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Tips from a VC: Small Business Investment Options (part 1)

It takes a lot to become a successful small business entrepreneur. That great idea is just the beginning. You need a plan. You need a reliable team. You may need financing beyond what family and friends and your own hard work can provide. We were lucky enough to get some face time with Bob Davis, who founded and was CEO of Lycos and is now a respected venture capitalist with Highland Capital Partners. From his office in Cambridge, Mass., Davis tackled five major areas of small business investment.

In part one, we investigated key points and options that every business owner should know and understand before they even begin the investment process.

You can follow Bob on Twitter on @BobDavisHCP or learn more about him at www.hcp.com

Staples: What key points should small business owners consider when they investigate outside investment?

BD: The entrepreneur should understand they are setting up a long term and important partnership. A new investor means somebody else is going to own a piece of your business. It’s rare that an investor, especially a venture capitalist, will ever just write a check and disappear.

Investors should be thought of as a helpful adjunct to the company organization. They’ll be an advisor, a mentor, and a partner. They’ll also be someone who helps with connections, with strategy, and with building your team.

They should also know that it’s a rare company that raises money and instantly sees some magical liquidity event. In most cases it’s a five- to ten-year relationship. That’s a long time and you want to be sure that in addition to everything we’ve already discussed, the chemistry is right.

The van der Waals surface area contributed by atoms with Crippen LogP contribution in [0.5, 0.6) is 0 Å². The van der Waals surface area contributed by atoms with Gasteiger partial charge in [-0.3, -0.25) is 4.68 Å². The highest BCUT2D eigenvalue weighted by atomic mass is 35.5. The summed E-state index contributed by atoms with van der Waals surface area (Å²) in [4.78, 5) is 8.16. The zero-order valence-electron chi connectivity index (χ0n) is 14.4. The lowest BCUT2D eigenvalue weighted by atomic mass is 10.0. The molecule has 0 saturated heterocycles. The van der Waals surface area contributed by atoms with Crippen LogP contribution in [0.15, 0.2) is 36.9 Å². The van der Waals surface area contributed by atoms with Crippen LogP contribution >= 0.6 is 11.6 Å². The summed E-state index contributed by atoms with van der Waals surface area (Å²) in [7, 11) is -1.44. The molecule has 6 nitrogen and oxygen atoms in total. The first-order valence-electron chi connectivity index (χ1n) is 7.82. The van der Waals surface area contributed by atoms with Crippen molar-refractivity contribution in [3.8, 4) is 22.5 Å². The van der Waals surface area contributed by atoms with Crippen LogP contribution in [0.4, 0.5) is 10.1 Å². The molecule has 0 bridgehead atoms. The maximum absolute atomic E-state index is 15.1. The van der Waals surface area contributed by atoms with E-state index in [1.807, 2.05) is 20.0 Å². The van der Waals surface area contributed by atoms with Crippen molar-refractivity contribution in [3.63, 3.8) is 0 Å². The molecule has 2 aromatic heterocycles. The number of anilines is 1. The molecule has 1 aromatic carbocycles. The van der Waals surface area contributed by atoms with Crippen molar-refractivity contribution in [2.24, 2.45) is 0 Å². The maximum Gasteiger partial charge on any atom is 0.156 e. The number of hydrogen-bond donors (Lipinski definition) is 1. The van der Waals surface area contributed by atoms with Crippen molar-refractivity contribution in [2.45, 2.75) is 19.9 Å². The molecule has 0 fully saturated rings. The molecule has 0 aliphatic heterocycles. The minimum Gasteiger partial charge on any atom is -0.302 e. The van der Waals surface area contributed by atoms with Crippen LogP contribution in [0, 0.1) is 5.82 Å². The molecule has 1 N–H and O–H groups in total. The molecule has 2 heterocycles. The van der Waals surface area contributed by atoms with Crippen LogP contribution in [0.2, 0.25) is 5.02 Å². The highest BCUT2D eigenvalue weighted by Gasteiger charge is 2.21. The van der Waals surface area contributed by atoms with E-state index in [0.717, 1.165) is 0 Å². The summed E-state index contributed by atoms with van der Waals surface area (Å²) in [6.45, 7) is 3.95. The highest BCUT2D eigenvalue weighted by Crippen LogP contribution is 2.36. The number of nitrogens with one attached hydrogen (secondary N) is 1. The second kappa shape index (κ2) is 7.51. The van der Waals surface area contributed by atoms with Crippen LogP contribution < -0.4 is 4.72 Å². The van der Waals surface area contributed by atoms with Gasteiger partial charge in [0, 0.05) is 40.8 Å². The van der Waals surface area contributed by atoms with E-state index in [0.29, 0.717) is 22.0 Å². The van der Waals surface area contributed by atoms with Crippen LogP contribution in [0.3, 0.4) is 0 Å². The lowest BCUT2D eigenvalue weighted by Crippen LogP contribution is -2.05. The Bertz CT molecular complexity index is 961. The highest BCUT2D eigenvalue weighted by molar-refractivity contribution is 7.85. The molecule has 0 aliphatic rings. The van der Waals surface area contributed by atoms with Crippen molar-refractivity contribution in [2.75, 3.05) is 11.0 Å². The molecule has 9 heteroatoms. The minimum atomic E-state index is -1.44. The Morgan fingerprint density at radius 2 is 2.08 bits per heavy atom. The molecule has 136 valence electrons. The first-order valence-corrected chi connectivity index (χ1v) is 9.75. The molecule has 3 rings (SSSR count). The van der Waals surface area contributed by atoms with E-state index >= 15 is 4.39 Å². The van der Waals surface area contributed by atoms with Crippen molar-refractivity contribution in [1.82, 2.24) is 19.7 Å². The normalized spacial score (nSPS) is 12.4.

When I’m looking at a company, in addition to saying, “This is a great entrepreneur and I like their business idea”, I say “Do I want to spend the next seven years of my life in the trenches with this CEO?” That’s a key criterion, because the average time today for a company that is engaged with venture capital before they see an exit is nine years. Now, that number is a little misleading because the companies that fail, often fail very quickly and the companies that do really well often do very well quickly but the companies in the middle are riding it out for the long term.

Staples: Do you feel most of the entrepreneurs who approach your firm understand that time investment?

BD: No, but that’s not necessarily a negative. It’s hard to find an entrepreneur that doesn’t think they’re going to be different—which is a good thing by the way—that they are going to be the next Facebook and that they are going to change the world overnight.

Staples: You mentioned Facebook, and we’re curious to see how the “next big thing” mentality may have affected the candidates that approach you, for better or worse?

BD: Ultimately, it’s been affected in a good way. Entrepreneurship is still about following the dream but the reality still is that the life of an entrepreneur is one of setbacks, challenges, failures, disappointments, missed birthday parties, missed anniversaries and travel in the back row of a plane. It is still really hard work and sacrifice. And ultimately, as an entrepreneur, when it all clicks, when it all works, there is really no greater reward as a business owner. I don’t mean the financial reward. Of course that’s nice, but what I mean is the sense that you work with pride and can say, “I built that, that was me, this is what I did and this is a reflection of the success I had.” As an owner or CEO, you can still look at the many hundreds of thousands of jobs you’ve created as part of your innovation. That's a pretty special feeling, it’s a pretty magical find, and it's still very much intact today.

Staples: Even Apple started in a garage.

BD: That’s true with any company. Whoever they are - General Electric, Staples, Google. Whoever they are it started at one point with one person with the courage to follow a dream.

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